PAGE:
According to one embodiment of the invention, the air supply aperture means includes an opening arranged on all sides of the supporting member defining the supporting surface and an advantage of the invention is seen in that a warm-air curtain is provided on all sides of the supporting surface because of this opening and this air curtain ensures an optimal constant temperature across the supporting surface. The heat loss produced by heat radiating from the infant is avoided because the walls of the incubator are heated on all sides around the supporting surface. The air return channel disposed inside the incubator hood has the same temperature as the air to be returned so that water condensate cannot form.
An undesired turbulence of the air in the vicinity of the infant lying on the supporting surface is avoided because the air intake opening of the air return channel is at a substantial elevation above the infant. Preferably, the air intake opening of the return channel is at an elevation above the supporting surface of between 0.6 to 0.9 times the distance measured from the supporting surface to the top wall of the incubator hood.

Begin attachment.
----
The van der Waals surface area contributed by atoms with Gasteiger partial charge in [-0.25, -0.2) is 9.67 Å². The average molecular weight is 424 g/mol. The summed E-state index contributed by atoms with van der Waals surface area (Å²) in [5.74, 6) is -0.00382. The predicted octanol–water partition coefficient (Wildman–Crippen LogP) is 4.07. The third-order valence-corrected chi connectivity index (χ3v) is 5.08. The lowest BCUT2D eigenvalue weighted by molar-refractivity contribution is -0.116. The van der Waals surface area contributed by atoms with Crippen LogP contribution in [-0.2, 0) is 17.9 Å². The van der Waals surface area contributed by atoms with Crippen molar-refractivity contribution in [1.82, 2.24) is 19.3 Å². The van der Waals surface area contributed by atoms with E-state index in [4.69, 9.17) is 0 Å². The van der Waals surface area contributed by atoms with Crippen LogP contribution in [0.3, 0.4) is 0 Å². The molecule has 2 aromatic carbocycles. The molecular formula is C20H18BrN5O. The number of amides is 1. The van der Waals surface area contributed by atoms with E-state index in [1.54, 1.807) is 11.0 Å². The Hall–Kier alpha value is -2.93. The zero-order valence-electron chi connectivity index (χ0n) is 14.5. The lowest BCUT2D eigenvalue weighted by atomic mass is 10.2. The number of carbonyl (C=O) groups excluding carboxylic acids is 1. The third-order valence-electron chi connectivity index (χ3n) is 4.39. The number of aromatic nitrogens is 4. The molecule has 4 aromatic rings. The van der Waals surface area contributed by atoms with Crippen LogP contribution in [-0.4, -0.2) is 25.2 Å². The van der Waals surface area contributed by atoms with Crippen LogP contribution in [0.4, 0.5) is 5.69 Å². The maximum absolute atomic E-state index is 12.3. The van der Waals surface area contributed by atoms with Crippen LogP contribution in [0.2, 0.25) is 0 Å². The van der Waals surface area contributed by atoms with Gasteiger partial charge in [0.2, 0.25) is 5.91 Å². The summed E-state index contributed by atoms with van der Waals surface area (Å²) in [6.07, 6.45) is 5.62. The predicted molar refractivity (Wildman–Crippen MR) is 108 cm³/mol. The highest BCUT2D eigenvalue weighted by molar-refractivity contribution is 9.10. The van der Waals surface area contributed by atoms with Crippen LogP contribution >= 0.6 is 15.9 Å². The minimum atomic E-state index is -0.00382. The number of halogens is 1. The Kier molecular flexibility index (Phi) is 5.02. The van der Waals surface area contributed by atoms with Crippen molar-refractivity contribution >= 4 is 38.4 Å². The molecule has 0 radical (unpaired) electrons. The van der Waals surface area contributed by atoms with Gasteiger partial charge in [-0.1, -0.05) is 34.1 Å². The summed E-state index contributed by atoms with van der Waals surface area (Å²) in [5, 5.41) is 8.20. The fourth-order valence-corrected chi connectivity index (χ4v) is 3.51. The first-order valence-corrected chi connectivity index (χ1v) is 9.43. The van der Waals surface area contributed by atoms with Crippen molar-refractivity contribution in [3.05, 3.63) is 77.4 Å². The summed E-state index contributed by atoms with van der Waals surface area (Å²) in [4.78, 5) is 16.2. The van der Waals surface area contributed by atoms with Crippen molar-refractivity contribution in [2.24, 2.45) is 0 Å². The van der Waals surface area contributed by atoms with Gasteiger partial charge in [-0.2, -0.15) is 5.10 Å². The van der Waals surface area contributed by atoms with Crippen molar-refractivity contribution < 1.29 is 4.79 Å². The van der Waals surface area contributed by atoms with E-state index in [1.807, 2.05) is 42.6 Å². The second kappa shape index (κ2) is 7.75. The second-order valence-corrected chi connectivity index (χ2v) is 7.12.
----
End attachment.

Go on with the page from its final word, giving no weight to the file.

An unobstructed access from all sides to the infant lying on the supporting surface is provided because the air return channel is disposed at the peripheral region of the supporting surface.
A clear view of the supporting surface from all directions is assured by configuring the air return channel from a material which is transparent.
A blower for circulating the air is mounted below the lower end of the air return channel so that the blower can draw the air from the channel by suction. The air is then pressed into the air return space below the supporting member defining the supporting surface and can then rise again from this space through the air supply opening. The blower can also be mounted within the air return channel.